Twelfth-graders should be aware that technological systems are the product of goal-directed designs and that the building blocks of any technology consist of systems that are embedded within larger technological, social, and environmental systems. They should also be aware that the stability of a system is influenced by all of its components, especially those in a feedback loop. (Negative feedback tends to stabilize systems while positive feedback leads to instability.) Students should be able to use various techniques to forecast what will happen if a component or process is changed.

C. Systems Thinking Goals

Fourth-graders should be able to identify systems, subsystems, components, and boundaries in their everyday world and construct simple systems designed to accomplish particular goals. Eighth-graders should be able to describe goals, inputs, outputs, and processes of systems, use reverse engineering and life cycles to analyze systems in terms of feedback and the flow of energy, and modify and construct moderately complicated systems. Twelfth-graders should understand that systems are embedded in larger systems, recognize factors that stabilize systems, use systems for forecasting, and redesign complicated systems to improve reliability.

Table 2.8 Systems Thinking assessment targets for grades 4, 8, and 12

Grade 4 Grade 8 Grade 12

Students know that:

D.4.11: All technological systems require energy and have parts that work together to accomplish a goal.


Students know that:

D.8.11: Technological systems are designed to achieve goals. They incorporate various processes that transform inputs into outputs. They all use energy in some form. These processes may include feedback and control.

Students know that:

D.12.11: The stability of a system depends on all of its components and how they are connected, with more complicated systems tending to require more energy and to be more vulnerable to error and failure. Negative feedback loops tend to increase the stability and efficiency of systems.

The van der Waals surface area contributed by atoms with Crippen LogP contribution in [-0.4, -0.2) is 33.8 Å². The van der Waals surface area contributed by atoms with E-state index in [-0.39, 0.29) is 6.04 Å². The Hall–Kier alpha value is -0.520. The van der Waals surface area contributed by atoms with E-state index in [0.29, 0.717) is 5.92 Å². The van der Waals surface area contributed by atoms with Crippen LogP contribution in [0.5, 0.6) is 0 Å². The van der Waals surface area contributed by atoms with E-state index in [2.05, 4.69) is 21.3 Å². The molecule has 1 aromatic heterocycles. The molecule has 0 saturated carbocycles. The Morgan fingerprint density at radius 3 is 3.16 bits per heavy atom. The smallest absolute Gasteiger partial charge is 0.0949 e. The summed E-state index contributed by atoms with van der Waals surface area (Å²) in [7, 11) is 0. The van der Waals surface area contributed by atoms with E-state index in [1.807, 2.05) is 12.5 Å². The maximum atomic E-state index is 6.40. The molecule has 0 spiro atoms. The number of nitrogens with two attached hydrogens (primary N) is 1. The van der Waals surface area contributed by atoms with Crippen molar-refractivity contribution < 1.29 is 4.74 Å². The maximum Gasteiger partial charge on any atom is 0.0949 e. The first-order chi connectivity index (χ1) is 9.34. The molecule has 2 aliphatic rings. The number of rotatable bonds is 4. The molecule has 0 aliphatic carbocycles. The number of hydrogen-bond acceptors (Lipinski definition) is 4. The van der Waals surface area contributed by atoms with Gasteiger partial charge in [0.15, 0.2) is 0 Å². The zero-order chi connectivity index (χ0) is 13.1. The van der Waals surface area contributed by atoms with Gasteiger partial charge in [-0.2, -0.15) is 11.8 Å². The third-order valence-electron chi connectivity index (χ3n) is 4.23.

D.4.12: Many systems have subsystems within them and are defined by boundaries. Many systems are parts of larger systems.

D.8.12: Technological systems can interact with one another to perform more complicated functions and tasks than any individual system can do by itself.

D.12.12: Technological systems are embedded within larger technological, social, natural, and environmental systems.

Students are able to:

D.4.13: Given a product, identify its systems, subsystems, and components by taking it apart.

Students are able to:

D.8.13: Examine a product or process through reverse engineering by taking it apart step by step to identify its systems, subsystems, and components, describing their interactions, and tracing the flow of energy through the system.

Students are able to:

D.12.13: Examine a system to predict how it will perform with a given set of inputs in a given situation and how performance will change if the components or interactions of the system are changed.

D.4.14: Create a diagram of a machine that contains multiple subsystems. Label the subsystems to explain what each one does.

D.8.14: Measure and compare the production efficiency of two machines, a simple machine and a complex machine, designed to accomplish the same goal.

D.12.14: Redesign a complex machine by modifying or rearranging its subsystems in order to optimize its efficiency.

D.4.15: Construct a simple system to accomplish a goal, based on knowledge of the function of individual components.

D.8.15: Construct and use a moderately complicated system, given a goal for the system and a collection of parts, including those that may or may not be useful in the system.

D.12.15: Construct and test a manufacturing system composed of several machines to accomplish a given goal. Redesign the system to optimize its efficiency.